Today’s guest blogger, Austin Howell (Dreaming of Gnar), shares how he made peace with bouldering.
Hueco is magic.
I always hated bouldering, something about the fact that I’m terrible at it was always a turnoff for my occasionally egocentric personality. But half-way through a crushing fall semester, when some friends gave me two days notice that the vehicle had room for one more to Hueco, I jumped on it. Something was different. I’ll never forget seeing my first sunrise in Hueco, despite the fact that we were all delirious from the long haul between the hours of 4pm and 5am. No rest for the wicked I suppose, but I was smitten, and six months later I returned on my own initiative.
For months I planned, scribbled, and dreamed about my objectives… As soon as I pulled into the park, all that went out the window as I realized “DUDE! I’m in HUECO!” Suddenly that was all that mattered. 11 Days and endless boulders were mine to savor. First day of climbing was just acclimatizing to the area, and trying not to get too terribly sore.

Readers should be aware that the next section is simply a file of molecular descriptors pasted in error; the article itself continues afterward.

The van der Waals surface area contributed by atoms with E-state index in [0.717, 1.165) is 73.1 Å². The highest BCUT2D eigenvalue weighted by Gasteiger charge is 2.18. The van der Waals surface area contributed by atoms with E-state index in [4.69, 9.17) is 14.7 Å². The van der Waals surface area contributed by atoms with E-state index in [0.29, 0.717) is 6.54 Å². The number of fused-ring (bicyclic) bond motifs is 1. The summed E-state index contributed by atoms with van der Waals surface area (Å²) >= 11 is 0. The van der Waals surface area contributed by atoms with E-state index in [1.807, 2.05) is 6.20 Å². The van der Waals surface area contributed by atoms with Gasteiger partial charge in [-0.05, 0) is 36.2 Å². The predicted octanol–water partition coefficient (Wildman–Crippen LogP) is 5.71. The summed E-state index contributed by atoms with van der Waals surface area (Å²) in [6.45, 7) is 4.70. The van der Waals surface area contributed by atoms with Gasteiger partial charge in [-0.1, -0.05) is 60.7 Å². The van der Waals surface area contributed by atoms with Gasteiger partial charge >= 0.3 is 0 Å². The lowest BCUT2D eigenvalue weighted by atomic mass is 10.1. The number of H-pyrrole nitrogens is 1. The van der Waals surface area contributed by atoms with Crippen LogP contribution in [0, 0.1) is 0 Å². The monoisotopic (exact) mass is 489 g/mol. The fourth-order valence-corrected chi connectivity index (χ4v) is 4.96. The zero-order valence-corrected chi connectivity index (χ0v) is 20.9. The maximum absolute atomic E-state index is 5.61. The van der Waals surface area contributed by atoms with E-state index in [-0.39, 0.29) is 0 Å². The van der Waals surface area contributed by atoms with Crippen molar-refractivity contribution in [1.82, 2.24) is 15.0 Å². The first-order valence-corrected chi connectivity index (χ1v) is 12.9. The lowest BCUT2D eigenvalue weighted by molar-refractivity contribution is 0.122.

Day 2 was a solo exploration, and probably the real reason behind the trip. I’ve found a certain continuum of mentality throughout my journey as a soloist, and it’s been interesting to explore and observe the process. My first solo was haphazard, horrific, and accidental. I learned from that and years since, and have a huge list of things to avoid, to stay calm. Calm is safety. For a soloist, Trad-man, Sport climber, or Boulderer, Calm is safety. This trip was an exploration of that zone. Dealing with the wind, occasional loose rock, onsighting off route, 1500ft of endurance and it felt normal.
Weird. I mean… It wasn’t weird, but THAT’S definitely weird.
But I finally made my peace with bouldering! I quit sending and started just playing with rocks, jumping on climbs entirely out of my league, and that turned every successful move into a blessing. With failure expected, the ego subsided and I actually started climbing hard. Not hard in the grand scheme of things, but hard for me. I started holding on at levels of intensity that once made me give up, without even realizing I had. Somewhere in Hueco, I found calm in the face of intensity amongst the boulders instead of my usual ego-fueled frustration.
Every time I come home from a climbing trip, I feel I’ve learned something. Somehow, in this strange desert oasis in time, ecology, and modernity, that effect is magnified. Each time I leave to head home, I feel satisfied with whatever passed.
Hueco is magic.